Of course, the most convincing argument is experience. Can’t get 1 more rep in your chinups? Try adding 5 lbs or 2.5 lbs extra weight; I bet you’ll get it (assuming all else is decent in your training & recovery). Try it.

As far as adding weight, I typically tried to add weight every workout for the first 6 months or so. I then planned to do it every week. However, I would train less than 100% effort for a few weeks before attempting PR’s. I now don’t attempt that, exactly, but instead mostly expect adding 5-10 lbs a month (2.5 years training); but it’s not quite that simple, the progression in Wendlers 5/3/1 program is a bit more subtle than that. :slight_smile:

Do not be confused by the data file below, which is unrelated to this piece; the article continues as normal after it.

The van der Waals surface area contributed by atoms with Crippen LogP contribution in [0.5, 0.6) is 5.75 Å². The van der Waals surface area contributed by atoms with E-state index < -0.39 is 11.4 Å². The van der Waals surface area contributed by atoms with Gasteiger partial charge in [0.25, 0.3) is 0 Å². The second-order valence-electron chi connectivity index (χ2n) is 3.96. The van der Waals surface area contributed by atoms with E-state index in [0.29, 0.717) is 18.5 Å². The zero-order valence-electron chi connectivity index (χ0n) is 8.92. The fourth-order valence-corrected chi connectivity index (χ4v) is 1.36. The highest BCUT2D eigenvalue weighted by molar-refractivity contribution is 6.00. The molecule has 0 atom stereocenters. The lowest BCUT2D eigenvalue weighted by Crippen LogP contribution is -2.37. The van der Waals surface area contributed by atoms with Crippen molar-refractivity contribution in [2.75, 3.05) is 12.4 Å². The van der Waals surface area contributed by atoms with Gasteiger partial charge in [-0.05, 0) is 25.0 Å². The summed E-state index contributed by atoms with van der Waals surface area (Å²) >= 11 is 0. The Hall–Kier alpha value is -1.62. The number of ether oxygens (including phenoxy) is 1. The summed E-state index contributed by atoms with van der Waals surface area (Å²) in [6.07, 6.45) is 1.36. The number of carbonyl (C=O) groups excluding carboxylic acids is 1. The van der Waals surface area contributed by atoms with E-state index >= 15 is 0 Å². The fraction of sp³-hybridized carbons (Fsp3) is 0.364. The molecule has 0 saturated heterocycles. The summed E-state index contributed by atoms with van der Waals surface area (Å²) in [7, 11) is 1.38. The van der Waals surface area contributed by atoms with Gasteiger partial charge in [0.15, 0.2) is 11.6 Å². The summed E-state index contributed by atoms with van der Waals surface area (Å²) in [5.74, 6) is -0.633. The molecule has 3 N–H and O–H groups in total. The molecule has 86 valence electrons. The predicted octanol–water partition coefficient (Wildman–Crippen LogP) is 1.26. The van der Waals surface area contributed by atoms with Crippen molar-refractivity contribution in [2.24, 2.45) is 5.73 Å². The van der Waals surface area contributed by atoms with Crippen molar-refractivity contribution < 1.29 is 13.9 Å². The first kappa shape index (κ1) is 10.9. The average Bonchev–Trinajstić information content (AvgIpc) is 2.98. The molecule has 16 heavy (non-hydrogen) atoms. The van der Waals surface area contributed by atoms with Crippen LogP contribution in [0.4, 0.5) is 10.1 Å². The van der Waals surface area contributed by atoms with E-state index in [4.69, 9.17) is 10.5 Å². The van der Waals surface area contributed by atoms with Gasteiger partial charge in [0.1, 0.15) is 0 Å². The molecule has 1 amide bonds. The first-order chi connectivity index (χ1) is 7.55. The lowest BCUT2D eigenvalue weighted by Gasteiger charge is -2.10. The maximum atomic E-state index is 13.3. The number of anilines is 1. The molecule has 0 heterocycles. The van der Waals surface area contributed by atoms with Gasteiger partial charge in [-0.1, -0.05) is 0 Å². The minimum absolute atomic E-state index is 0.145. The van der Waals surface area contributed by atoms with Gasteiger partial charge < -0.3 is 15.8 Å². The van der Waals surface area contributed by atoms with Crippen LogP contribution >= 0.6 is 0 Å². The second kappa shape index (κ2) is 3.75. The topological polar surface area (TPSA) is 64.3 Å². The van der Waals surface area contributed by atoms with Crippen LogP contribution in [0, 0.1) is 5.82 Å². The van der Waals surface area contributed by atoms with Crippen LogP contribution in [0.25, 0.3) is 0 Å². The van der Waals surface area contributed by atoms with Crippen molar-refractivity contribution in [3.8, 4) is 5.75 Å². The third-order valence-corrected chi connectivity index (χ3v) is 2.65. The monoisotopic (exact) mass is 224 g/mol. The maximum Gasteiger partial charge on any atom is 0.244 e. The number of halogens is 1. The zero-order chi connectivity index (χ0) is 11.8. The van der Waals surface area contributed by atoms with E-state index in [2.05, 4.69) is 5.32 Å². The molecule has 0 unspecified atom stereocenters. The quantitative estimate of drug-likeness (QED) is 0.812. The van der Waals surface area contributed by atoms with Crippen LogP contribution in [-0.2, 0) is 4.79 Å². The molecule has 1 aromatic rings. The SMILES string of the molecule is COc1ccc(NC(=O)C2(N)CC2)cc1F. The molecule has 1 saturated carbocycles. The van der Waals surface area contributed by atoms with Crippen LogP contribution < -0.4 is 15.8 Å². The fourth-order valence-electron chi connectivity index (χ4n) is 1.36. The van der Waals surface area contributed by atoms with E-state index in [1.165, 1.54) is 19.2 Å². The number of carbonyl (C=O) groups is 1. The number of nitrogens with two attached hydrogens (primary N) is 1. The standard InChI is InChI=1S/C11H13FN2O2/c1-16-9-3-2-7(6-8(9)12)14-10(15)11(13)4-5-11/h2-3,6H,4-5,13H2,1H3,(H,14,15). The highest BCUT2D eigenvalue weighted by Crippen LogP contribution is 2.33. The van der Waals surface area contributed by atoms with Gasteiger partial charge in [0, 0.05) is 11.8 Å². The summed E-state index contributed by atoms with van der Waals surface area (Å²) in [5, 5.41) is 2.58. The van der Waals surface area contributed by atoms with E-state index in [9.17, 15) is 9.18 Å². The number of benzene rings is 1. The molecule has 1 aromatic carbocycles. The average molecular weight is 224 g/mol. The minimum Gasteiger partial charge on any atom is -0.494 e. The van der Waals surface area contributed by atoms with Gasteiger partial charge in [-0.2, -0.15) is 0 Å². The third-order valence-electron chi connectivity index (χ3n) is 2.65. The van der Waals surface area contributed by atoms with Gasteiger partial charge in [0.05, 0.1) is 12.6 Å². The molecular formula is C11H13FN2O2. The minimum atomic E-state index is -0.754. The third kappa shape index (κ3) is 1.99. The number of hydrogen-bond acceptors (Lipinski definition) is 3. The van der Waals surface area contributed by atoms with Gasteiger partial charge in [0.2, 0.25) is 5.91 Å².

#14

just about every other week


#15

whenever i can get a solid 5 reps i will increase weight


#16

More weight/More reps is good. That’s all you really need to know. Do more and more (obviously to a point), especially of things you suck at.


#17

whenever i beat my logbook


#18

I run a 5x5 program so im increasing the weight on the bar 5-10 lbs every workout. If you’re new and are eating it shouldn’t be to hard to add a little weight every workout.


#19

[quote]Alcar wrote:
I was just wondering. Ive heard that some guys do it every two months but Im just curious[/quote]

LOL, today I added 20lbs to my deadlift and 10lbs to my front squat, the point is to try to out do your self every session. That’s how you will add muscle and get stronger, over the long run. Never settle for anything less, if you do, you’re wasting your time


#20

I ramp up the weights on the squat and deadlift only. 10 lbs each set.